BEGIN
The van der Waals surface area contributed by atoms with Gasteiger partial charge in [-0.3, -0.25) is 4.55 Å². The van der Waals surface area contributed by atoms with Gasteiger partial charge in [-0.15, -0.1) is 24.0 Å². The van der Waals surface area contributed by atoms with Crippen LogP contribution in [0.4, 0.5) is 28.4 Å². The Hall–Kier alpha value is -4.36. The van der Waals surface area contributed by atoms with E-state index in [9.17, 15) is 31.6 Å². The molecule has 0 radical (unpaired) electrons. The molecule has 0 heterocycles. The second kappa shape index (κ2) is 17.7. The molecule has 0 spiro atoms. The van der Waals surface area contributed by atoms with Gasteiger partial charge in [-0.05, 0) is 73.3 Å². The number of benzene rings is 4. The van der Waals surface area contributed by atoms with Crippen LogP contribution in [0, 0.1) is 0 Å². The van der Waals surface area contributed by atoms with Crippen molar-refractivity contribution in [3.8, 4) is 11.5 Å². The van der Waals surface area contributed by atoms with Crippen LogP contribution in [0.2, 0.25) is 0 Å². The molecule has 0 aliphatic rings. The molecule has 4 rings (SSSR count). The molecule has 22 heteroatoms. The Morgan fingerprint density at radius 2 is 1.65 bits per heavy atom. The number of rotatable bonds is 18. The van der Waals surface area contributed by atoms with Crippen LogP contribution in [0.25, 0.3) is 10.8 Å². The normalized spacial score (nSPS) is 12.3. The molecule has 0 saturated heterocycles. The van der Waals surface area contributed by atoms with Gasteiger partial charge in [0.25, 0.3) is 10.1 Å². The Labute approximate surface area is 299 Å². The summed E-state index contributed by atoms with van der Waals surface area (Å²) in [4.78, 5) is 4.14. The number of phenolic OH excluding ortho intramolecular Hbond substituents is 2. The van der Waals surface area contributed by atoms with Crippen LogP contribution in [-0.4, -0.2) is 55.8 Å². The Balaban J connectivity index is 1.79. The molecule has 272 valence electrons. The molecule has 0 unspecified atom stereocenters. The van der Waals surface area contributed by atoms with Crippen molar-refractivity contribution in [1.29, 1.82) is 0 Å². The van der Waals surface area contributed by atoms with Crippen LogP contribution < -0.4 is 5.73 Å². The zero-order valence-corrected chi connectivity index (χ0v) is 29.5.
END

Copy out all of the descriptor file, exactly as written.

The van der Waals surface area contributed by atoms with Gasteiger partial charge in [-0.3, -0.25) is 4.55 Å². The van der Waals surface area contributed by atoms with Gasteiger partial charge in [-0.15, -0.1) is 24.0 Å². The van der Waals surface area contributed by atoms with Crippen LogP contribution in [0.4, 0.5) is 28.4 Å². The Hall–Kier alpha value is -4.36. The van der Waals surface area contributed by atoms with E-state index in [9.17, 15) is 31.6 Å². The molecule has 0 radical (unpaired) electrons. The molecule has 0 heterocycles. The second kappa shape index (κ2) is 17.7. The molecule has 0 spiro atoms. The van der Waals surface area contributed by atoms with Gasteiger partial charge in [-0.05, 0) is 73.3 Å². The number of benzene rings is 4. The van der Waals surface area contributed by atoms with Crippen LogP contribution in [0, 0.1) is 0 Å². The van der Waals surface area contributed by atoms with Crippen molar-refractivity contribution in [3.8, 4) is 11.5 Å². The van der Waals surface area contributed by atoms with Crippen LogP contribution in [0.2, 0.25) is 0 Å². The molecule has 0 aliphatic rings. The molecule has 4 rings (SSSR count). The molecule has 22 heteroatoms. The Morgan fingerprint density at radius 2 is 1.65 bits per heavy atom. The number of rotatable bonds is 18. The van der Waals surface area contributed by atoms with Crippen LogP contribution in [0.25, 0.3) is 10.8 Å². The normalized spacial score (nSPS) is 12.3. The molecule has 0 saturated heterocycles. The van der Waals surface area contributed by atoms with Gasteiger partial charge in [0.25, 0.3) is 10.1 Å². The Labute approximate surface area is 299 Å². The summed E-state index contributed by atoms with van der Waals surface area (Å²) in [4.78, 5) is 4.14. The number of phenolic OH excluding ortho intramolecular Hbond substituents is 2. The van der Waals surface area contributed by atoms with Crippen LogP contribution in [-0.4, -0.2) is 55.8 Å². The Balaban J connectivity index is 1.79. The molecule has 272 valence electrons. The molecule has 0 unspecified atom stereocenters. The van der Waals surface area contributed by atoms with Crippen molar-refractivity contribution in [1.29, 1.82) is 0 Å². The van der Waals surface area contributed by atoms with Crippen LogP contribution < -0.4 is 5.73 Å². The zero-order valence-corrected chi connectivity index (χ0v) is 29.5.